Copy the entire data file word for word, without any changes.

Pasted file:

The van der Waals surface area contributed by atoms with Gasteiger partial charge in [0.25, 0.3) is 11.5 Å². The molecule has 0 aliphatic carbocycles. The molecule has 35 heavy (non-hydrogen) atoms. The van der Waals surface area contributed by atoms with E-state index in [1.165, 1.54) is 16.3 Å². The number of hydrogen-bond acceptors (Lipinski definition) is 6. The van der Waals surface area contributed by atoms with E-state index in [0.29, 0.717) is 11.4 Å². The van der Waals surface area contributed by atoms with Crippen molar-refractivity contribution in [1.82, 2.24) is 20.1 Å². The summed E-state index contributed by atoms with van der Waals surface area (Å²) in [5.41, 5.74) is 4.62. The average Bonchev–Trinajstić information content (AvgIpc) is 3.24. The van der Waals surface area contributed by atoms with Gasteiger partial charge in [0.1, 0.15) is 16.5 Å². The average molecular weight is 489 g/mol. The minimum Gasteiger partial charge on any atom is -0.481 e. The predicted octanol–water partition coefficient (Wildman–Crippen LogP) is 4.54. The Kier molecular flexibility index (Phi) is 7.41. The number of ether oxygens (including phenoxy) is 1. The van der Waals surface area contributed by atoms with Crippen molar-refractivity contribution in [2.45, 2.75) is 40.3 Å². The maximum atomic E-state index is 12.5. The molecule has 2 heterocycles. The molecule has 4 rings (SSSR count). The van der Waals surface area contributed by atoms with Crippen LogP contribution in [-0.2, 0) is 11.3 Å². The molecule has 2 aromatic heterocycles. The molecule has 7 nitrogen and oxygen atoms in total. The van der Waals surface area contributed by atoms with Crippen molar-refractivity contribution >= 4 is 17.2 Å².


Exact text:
The van der Waals surface area contributed by atoms with Gasteiger partial charge in [0.25, 0.3) is 11.5 Å². The molecule has 0 aliphatic carbocycles. The molecule has 35 heavy (non-hydrogen) atoms. The van der Waals surface area contributed by atoms with E-state index in [1.165, 1.54) is 16.3 Å². The number of hydrogen-bond acceptors (Lipinski definition) is 6. The van der Waals surface area contributed by atoms with E-state index in [0.29, 0.717) is 11.4 Å². The van der Waals surface area contributed by atoms with Crippen molar-refractivity contribution in [1.82, 2.24) is 20.1 Å². The summed E-state index contributed by atoms with van der Waals surface area (Å²) in [5.41, 5.74) is 4.62. The average Bonchev–Trinajstić information content (AvgIpc) is 3.24. The van der Waals surface area contributed by atoms with Gasteiger partial charge in [0.1, 0.15) is 16.5 Å². The average molecular weight is 489 g/mol. The minimum Gasteiger partial charge on any atom is -0.481 e. The predicted octanol–water partition coefficient (Wildman–Crippen LogP) is 4.54. The Kier molecular flexibility index (Phi) is 7.41. The number of ether oxygens (including phenoxy) is 1. The van der Waals surface area contributed by atoms with Crippen molar-refractivity contribution in [2.45, 2.75) is 40.3 Å². The maximum atomic E-state index is 12.5. The molecule has 2 heterocycles. The molecule has 4 rings (SSSR count). The van der Waals surface area contributed by atoms with Crippen LogP contribution in [-0.2, 0) is 11.3 Å². The molecule has 2 aromatic heterocycles. The molecule has 7 nitrogen and oxygen atoms in total. The van der Waals surface area contributed by atoms with Crippen molar-refractivity contribution >= 4 is 17.2 Å².